News Release

Racial and ethnic disparities in stroke outcomes

Black and Hispanic patients experienced poorer survival after certain strokes

Peer-Reviewed Publication

Boston University School of Medicine

(Boston)—Stroke is the fifth leading cause of death in the U.S. Despite declines in stroke mortality in the overall population in recent decades, disparities in incidence remain persistent among Black and Hispanic Americans. Now a new study has found that inequality in survival among Black and Hispanic Americans varies by stroke type.

“While racial and ethnic disparities in stroke outcomes exist, differences by stroke type are less understood. Current evidence for racial and ethnic disparities in stroke mortality, particularly by stroke type, is needed to better understand and characterize the scope of this health inequity,” explained corresponding author Hugo J. Aparicio, MD, MPH, assistant professor of neurology at Boston University School of Medicine and an investigator at the Framingham Heart Study.

Health disparities in stroke patients were investigated among patients admitted to VA hospitals in the U.S. between the years 2002-12. Strokes were categorized into three types: acute ischemic stroke (AIS), intracerebral hemorrhage (ICH), and subarachnoid hemorrhage (SAH). Race and ethnicity data were collected, and patients were categorized as either non-Hispanic White, non-Hispanic Black (African American), or White or Black Hispanic (Latino). The researchers then compared the incidence of death at various time periods after the stroke (hospital admission date to 30 days, 31-90 days, 91 days to one year, and greater than one year).

While Black patients were less likely to die within the first 30 days of hospital admission for AIS, compared to White patients, Black patients experienced higher mortality (3.2 percent higher) compared to White patients within the first 30 days following ICH, while Hispanics had similar mortality compared to Whites for ICH. For SAH, Hispanics had a higher 30-day mortality (10.3 percent higher) compared to Whites, but no other differences in mortality were seen between the two groups for other time periods.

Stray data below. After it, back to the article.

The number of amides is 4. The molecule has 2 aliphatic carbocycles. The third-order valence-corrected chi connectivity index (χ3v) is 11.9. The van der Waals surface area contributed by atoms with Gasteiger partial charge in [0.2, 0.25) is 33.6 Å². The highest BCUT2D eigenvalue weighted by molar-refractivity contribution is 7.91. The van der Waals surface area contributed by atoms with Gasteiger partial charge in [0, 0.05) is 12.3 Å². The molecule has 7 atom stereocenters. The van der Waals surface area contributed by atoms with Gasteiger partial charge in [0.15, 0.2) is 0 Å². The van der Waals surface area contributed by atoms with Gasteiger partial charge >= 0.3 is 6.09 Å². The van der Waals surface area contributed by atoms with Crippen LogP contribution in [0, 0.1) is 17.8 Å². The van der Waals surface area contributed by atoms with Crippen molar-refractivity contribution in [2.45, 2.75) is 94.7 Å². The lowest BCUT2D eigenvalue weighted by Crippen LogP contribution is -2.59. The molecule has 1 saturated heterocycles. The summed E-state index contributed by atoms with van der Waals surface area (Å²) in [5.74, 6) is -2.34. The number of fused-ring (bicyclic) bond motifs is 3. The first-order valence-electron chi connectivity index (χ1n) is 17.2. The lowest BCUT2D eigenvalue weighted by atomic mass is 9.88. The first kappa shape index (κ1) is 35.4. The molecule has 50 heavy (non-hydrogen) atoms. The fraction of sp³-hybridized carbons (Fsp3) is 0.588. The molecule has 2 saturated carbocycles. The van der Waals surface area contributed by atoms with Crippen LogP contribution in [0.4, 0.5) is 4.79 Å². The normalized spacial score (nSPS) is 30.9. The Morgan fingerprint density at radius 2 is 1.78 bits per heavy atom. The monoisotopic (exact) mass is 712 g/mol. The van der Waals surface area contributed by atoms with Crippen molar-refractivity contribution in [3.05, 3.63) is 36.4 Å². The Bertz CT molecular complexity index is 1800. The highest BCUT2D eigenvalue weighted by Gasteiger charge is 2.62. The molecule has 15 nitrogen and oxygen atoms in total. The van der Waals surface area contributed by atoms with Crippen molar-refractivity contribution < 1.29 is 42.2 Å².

According to the researchers, some causes of disparities seen in survival could be attributed to decreased access to health care services (e.g., for blood pressure medication prescription), less community outreach for preventive health interventions, or variations in acute care or post-hospital discharge processes of care for minority populations. “Furthermore, the prevalence of uncontrolled high blood pressure in the Black population could contribute to higher rates of stroke. Therefore further investigation categorized by stroke type is warranted to address determinants of health inequity, such as individual health risk factors, care process within the hospital, or factors outside the healthcare system, that could be contributing to stroke mortality,” adds Dr. Aparicio.

The researchers believe future studies should investigate group differences in vascular risk factors and risk factor management, stroke severity, the effects of structural racism, and social determinants of health that may contribute to this inequity in stroke survival.

These findings appear in the journal Neurology®, the medical journal of the American Academy of Neurology.

Funding for this study was provided by Veterans Affairs Merit Award I01 CX001025 (Wilson & Cho). Dr. Aparicio is supported by the National Institute on Aging (R01AG054076-02S1), the National Institute of Neurological Disorders and Stroke (L30 NS093634), an American Academy of Neurology Career Development Award, and the Boston University Aram V. Chobanian Assistant Professorship.

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